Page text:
The short version is, we won. SCOTUS has ruled that the 2nd Amendment is an 'individual right', which supports their decision that the restrictions of firearms possession by the District of Columbia is an unconstitutional burden on the rights of the individual, and must be struck down.
The 157-page decision is available on the SCOTUS BLOG website here. I have converted the PDF file to a MS-WORD document, which you may download here. Unfortunately, the software (Able2Extract) is an imperfect tool, so you may be disappointed that some of the verbiage is illegible. However, it permits slightly more ability for the reader to copy and manipulate/paste the text, so I provide it as a courtesy. The file size, at 350KB, is about twice that of the original PDF (175KB).
I've only read the first dozen pages; I have a lot of reading to do so I can't provide you with a detailed analysis at the moment. I suspect that a lot of other folks are going to perform that service for you, so the best I can do at the moment is to give you my initial impressions based on secondary and tertiary sources.
Those sources include radio discussions, ABC, Michael Bane (both his blog and DRTV), Kim, the SCOTUS BLOG, Yahoo!, and Xavier.
One link (from Xavier) provides early comments from Illinois Junior Senator Barack Hussein Obama, who in a video interview states that the 2nd Amendment defines an "individual right" to own a firearm, and also "... that right can be limited by sensible, reasonable gun laws." [emphasis added]
I think we will see a lot of new gun-control laws hustled through state legislatures and city councils in the immediate future. These laws will focus on 'reasonable restrictions".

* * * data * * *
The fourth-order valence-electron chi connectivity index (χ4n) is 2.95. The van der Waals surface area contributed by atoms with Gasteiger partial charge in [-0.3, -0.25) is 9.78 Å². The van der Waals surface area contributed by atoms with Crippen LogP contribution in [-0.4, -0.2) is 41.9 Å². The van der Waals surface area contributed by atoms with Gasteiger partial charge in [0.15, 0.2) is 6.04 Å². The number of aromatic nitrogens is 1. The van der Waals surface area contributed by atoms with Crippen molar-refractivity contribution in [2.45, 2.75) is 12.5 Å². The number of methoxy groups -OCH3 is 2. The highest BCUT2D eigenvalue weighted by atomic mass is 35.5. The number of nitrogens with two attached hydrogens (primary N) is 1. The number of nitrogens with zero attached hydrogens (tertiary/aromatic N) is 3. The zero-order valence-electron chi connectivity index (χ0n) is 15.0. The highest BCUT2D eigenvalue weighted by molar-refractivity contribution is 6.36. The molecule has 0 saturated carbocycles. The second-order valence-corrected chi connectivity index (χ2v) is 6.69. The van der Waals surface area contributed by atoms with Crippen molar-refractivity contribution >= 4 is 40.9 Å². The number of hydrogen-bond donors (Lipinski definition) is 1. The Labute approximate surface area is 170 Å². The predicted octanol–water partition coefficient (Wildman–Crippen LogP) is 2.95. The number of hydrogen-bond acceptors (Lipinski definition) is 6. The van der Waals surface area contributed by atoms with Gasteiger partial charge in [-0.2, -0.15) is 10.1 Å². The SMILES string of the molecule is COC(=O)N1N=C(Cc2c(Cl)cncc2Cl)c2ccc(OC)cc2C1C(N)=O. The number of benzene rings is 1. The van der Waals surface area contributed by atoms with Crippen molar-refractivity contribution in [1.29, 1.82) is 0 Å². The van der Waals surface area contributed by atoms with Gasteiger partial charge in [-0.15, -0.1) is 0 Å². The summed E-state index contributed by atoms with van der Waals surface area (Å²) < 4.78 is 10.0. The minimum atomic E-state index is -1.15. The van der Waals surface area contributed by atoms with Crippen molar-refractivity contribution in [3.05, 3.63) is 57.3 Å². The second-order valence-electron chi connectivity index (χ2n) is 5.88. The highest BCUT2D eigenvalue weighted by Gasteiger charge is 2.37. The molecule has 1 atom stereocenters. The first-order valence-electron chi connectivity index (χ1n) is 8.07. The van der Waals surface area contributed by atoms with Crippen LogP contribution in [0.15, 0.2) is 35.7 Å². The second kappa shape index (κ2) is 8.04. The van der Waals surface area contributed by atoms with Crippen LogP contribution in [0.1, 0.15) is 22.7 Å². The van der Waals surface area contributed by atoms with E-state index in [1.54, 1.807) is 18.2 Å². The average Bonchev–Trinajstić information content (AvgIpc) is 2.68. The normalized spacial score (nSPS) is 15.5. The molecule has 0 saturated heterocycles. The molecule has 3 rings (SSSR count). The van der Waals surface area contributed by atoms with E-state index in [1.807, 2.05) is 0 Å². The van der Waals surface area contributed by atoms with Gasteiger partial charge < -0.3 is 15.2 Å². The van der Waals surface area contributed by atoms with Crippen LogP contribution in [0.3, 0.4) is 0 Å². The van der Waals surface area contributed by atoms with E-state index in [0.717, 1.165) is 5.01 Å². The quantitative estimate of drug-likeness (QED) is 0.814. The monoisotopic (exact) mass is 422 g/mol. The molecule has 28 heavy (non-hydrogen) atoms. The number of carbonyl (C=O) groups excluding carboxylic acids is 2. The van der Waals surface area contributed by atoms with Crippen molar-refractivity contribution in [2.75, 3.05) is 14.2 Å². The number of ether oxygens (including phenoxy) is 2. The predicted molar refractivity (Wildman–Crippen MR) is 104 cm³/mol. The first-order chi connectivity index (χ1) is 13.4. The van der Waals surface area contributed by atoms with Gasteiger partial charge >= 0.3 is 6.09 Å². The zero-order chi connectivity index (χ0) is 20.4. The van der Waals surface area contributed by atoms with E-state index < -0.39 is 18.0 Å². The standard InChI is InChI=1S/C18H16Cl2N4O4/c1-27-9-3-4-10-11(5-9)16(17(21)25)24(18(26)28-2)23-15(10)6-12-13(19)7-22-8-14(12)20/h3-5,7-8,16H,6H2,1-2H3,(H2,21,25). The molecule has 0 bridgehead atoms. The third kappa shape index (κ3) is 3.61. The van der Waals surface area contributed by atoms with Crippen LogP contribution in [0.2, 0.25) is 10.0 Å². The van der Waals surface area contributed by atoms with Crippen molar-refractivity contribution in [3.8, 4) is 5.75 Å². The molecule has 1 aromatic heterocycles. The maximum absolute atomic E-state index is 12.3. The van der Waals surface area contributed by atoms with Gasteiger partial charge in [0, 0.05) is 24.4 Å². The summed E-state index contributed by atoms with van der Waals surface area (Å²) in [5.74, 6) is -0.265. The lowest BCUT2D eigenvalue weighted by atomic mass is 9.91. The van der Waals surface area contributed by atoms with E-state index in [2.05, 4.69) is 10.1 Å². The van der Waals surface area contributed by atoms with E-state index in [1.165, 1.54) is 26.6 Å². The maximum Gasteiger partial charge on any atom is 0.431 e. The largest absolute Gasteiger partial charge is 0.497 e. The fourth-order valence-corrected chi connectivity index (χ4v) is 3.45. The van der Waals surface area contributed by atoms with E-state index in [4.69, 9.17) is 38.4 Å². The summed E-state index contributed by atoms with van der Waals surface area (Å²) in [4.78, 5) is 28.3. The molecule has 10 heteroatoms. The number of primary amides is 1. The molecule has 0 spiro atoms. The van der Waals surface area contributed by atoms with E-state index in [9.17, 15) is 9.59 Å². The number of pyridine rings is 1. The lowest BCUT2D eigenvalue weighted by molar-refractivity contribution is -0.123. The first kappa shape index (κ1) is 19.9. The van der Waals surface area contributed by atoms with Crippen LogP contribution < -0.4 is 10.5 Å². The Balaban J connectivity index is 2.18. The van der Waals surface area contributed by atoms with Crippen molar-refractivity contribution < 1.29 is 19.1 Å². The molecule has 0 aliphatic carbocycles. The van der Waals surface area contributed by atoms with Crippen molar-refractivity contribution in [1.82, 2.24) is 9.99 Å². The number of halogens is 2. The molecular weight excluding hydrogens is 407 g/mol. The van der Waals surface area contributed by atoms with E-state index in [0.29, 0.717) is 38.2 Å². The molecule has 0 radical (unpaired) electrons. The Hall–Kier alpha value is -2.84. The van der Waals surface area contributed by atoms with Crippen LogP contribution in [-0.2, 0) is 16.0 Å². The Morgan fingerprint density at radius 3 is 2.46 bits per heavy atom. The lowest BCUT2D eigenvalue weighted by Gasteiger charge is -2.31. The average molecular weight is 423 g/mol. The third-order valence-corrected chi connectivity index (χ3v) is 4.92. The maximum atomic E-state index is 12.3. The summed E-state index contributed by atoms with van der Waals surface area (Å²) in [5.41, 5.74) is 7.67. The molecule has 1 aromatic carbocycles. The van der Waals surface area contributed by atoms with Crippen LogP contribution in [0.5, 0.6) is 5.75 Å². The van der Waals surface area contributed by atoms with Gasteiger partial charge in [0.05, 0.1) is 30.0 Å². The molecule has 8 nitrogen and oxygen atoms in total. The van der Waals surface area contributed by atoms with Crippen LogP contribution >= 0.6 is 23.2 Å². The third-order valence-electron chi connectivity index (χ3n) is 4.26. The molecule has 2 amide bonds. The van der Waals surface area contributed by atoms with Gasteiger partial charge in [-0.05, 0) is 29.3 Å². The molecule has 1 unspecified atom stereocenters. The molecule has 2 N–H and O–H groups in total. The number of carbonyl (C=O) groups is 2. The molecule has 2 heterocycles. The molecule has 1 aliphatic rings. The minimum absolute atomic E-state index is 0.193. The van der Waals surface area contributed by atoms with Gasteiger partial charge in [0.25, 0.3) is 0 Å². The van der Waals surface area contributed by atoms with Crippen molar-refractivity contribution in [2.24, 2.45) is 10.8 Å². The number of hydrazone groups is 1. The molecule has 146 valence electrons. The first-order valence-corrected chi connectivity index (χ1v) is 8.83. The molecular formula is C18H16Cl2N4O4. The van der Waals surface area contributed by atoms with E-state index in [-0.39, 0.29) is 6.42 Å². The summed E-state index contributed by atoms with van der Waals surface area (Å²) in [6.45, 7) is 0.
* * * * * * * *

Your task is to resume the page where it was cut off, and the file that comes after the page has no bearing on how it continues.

For example, the city of Chicago is even now talking about "Registration" and "Licensing" and 'mandatory training to make sure the gun-owner understands the city's gun laws'. (The single-quotes here indicate that this is a paraphrase.)
The District of Columbia is already talking about limiting handgun possession to "one gun only", which barely skirts the limits of the SCOTUS decision ... but, apparently falls well within the context upon which the decision is necessarily based.
The SCOTUS consideration is not based upon the wide platform of ".. the right to keep and bear arms shall not be infringed", you see. It is based upon the platform of current DC gun laws: no handguns allowed, any legal firearm must be kept unloaded and either disassembled or rendered inoperable by means of a gun lock device.
SCOTUS only says that you can't keep people (non-felons, adults, not insane) from owning a handgun, and you can't render it inoperable to the point where it is not immediately available for self defense in the home.
The decision does not state, or imply, that you can possess a firearm outside the home. It does not state that you can have multiple firearms. It does not state that the municipality (etc.) cannot mandate registration and licensing procedures. It does not state that ... well, there are a lot of scenarios which are not even yet envisioned.
What it DOES state is that Richard Heller was precluded from having a handgun in his home for the purpose of self defense.
That is the essential consequence of the SCOTUS decision.
But wait, there's more!
Another result of the deliberations is that the 2nd amendment is acknowledged to be an "individual right", as are all other rights in the Bill of Rights. The court was careful to make this point, and that is A Good Thing.
The court also careful to limit its decision (as stated earlier) to the situation defined by Heller; very few 'other' situations are addressed.